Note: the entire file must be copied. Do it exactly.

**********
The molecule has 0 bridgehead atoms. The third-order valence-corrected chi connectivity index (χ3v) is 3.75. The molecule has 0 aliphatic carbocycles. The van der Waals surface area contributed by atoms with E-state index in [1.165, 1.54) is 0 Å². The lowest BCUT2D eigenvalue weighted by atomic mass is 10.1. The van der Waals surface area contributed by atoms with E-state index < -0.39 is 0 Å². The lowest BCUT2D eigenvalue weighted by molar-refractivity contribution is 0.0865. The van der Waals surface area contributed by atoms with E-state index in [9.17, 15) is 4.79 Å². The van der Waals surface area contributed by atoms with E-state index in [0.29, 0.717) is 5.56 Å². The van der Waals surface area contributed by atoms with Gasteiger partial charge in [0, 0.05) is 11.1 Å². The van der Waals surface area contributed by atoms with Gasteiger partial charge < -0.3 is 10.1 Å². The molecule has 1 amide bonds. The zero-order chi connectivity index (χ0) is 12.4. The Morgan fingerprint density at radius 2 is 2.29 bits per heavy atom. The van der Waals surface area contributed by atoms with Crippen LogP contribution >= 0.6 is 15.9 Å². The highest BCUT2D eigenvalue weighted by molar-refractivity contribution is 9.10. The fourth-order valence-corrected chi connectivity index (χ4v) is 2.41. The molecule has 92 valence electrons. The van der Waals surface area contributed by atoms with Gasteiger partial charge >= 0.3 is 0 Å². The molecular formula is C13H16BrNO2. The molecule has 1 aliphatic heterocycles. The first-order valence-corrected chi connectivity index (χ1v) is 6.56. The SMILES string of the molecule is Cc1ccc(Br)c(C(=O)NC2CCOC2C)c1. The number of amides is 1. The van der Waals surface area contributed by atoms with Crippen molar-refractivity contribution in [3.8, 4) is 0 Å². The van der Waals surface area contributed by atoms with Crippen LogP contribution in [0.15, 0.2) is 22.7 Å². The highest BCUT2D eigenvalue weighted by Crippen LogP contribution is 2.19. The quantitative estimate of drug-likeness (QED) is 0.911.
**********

The molecule has 0 bridgehead atoms. The third-order valence-corrected chi connectivity index (χ3v) is 3.75. The molecule has 0 aliphatic carbocycles. The van der Waals surface area contributed by atoms with E-state index in [1.165, 1.54) is 0 Å². The lowest BCUT2D eigenvalue weighted by atomic mass is 10.1. The van der Waals surface area contributed by atoms with E-state index < -0.39 is 0 Å². The lowest BCUT2D eigenvalue weighted by molar-refractivity contribution is 0.0865. The van der Waals surface area contributed by atoms with E-state index in [9.17, 15) is 4.79 Å². The van der Waals surface area contributed by atoms with E-state index in [0.29, 0.717) is 5.56 Å². The van der Waals surface area contributed by atoms with Gasteiger partial charge in [0, 0.05) is 11.1 Å². The van der Waals surface area contributed by atoms with Gasteiger partial charge < -0.3 is 10.1 Å². The molecule has 1 amide bonds. The zero-order chi connectivity index (χ0) is 12.4. The Morgan fingerprint density at radius 2 is 2.29 bits per heavy atom. The van der Waals surface area contributed by atoms with Crippen LogP contribution >= 0.6 is 15.9 Å². The highest BCUT2D eigenvalue weighted by molar-refractivity contribution is 9.10. The fourth-order valence-corrected chi connectivity index (χ4v) is 2.41. The molecule has 92 valence electrons. The van der Waals surface area contributed by atoms with Gasteiger partial charge >= 0.3 is 0 Å². The molecular formula is C13H16BrNO2. The molecule has 1 aliphatic heterocycles. The first-order valence-corrected chi connectivity index (χ1v) is 6.56. The SMILES string of the molecule is Cc1ccc(Br)c(C(=O)NC2CCOC2C)c1. The number of amides is 1. The van der Waals surface area contributed by atoms with Crippen molar-refractivity contribution in [3.8, 4) is 0 Å². The van der Waals surface area contributed by atoms with Crippen LogP contribution in [0.15, 0.2) is 22.7 Å². The highest BCUT2D eigenvalue weighted by Crippen LogP contribution is 2.19. The quantitative estimate of drug-likeness (QED) is 0.911.